In the Christmas season the view just off the highways I travel often take on a very festive look, an additional luster, especially in darkness, which seems to be most of the time once we do that fallback thing.
Now, as those of us who work and leave in the predawn hours, many of those lights can still be seen, a gift from those who feel that spreading some Christmas cheer is worth an uptick in their AEP bills.
However, last December, I was reminded that all the lights that can be seen certainly aren’t the type that spread Christmas cheer. As I was driving on Lakewood, just around the corner from my crib on Tall Oaks where I’d just left for work, heading for the stop sign at Cable and thinking about an upcoming meeting I had in Troy with a facility manager, I kind of lost track a bit of my speed, and a new set of lights abruptly turned on.
And, of course, those not-so-cheery lights were the pulsating blues and reds emanating from the bar on the top of a black SUV, the ones that instantly spike blood pressures and give you those empty pit-of-the stomach feelings. The car was facing me as I approached the stop sign, parked inconspicuously by a dumpster used by Cut Right Equipment. Of course it was our county’s law enforcement division who’d also gone to work that day.
With no one behind me, I knew for whom those lights were flashing, so I pulled up at the stop sign and began reaching for the glove box and the registration before reaching for my license. I also began practicing my somber, concerned and quizzical look as a means to be granted what we all want in such moments, enough engendered sympathy to be given just a warning for violating that sacrosanct 25 MPH limit that is standard in Lima’s residential neighborhoods.
Now, I will say the 25 limit is the absolute anathema for all us Type A folks who are always hastily trying to get where we need to go. At 25, it just seems to us that dogs and squirrels are moving faster than we are just off our asphalt.
When the officer arrived at my driver’s side window, I instantly noticed his youth, and, sensing someone to my right, I also noticed an older officer at the passenger window. So I rolled down both windows. I thought that this had all the makings of a mentor-trainee scenario.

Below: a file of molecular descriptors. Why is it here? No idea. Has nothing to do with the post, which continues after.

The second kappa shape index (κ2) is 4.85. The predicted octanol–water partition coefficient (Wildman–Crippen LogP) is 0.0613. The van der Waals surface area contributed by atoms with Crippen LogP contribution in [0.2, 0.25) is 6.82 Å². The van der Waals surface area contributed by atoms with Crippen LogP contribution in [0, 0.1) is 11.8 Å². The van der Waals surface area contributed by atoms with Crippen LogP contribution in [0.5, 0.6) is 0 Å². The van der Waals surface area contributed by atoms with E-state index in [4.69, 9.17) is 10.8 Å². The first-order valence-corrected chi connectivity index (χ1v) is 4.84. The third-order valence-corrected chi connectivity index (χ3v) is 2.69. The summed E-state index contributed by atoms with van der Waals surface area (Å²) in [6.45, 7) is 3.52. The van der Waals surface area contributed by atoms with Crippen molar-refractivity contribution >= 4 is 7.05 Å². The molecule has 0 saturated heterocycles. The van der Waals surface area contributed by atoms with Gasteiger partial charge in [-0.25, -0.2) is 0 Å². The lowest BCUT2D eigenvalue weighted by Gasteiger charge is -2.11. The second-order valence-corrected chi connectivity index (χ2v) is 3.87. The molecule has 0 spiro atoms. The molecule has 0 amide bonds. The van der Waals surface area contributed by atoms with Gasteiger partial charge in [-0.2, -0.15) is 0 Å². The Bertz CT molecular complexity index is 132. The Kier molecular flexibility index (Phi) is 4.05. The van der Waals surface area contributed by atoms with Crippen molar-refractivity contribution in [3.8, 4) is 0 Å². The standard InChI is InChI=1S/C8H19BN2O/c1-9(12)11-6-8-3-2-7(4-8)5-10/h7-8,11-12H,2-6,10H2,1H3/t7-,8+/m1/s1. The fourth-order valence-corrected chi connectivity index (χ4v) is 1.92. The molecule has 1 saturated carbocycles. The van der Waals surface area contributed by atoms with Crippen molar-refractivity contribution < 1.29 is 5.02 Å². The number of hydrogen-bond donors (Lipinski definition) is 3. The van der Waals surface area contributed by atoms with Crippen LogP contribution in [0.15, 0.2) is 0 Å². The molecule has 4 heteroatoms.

The young officer asked me if I knew what the speed limit was, and, of course, I lied, a credible one I thought, by saying in the form of a question, “35?”
After educating me on the real limit, he told me he had me on his device at 45. Hmmm, I thought, this isn’t looking too good. Handing over the license and registration, I took a shot at a little begging. While that whole conjuring-of-tears thing perfected by the fairer sex which has worked so very well over time is hardly appropriate for a guy, I did think the senior-still-working-to-make-ends-meet-and-will-never-speed-again approach would. However, I got no real response beyond the young man saying he be back monetarily.
I’m sure when the two got back in their car, the mentoring officer complimented the younger on not promising anything. As I sat and awaited the verdict, I also realized I was causing quite an obstruction, an embarrassing one when you’re right in front of flashing lights, as people, including a couple neighbors, had to swing around me to make their turns onto Cable. There comes a point in this situation when an internal clock goes off when the officer doesn’t get out of his car quickly enough for this to be a warning, and that clock buzzed.
Sure enough, when they returned, I knew this was going to cost me. As the young officer fumbled a bit with his pad to tear off the summons and provide me the court options, the older officer leaned in through the open window and said to him, “Ahh, he gets the pink copy.” I asked in a final attempt to get just a warning, “Any wiggle room on this whole Christmassy thing goin’ on?” While there was a chuckle from both, that was also unsuccessful.
Even in our distressing times, there is humor, and for me, that was it. I was his first summons, so, essentially, I assisted in his training. Both laughed when I pointed that out. However, I found it a little harder to laugh the next day when I went up to the muni building clerk window and realized that the going rate for such a vehicular lapse was $155, what my Boston-born father, whose father was a Boston cop, called clams.
While such lapses are annoying and costly, I will admit they do work. I know that because I’ve kept my driving record clean for the past year. And, as for those festive lights this year, well, they look a whole lot prettier than those pulsating blues and reds did a year ago.
Young Officer, while it took me a year to say it, I will now. Thank you for the job you do and the risks you assume.
John Grindrod is a regular columnist for The Lima News, a freelance writer and editor and the author of two books. Reach him at firstname.lastname@example.org.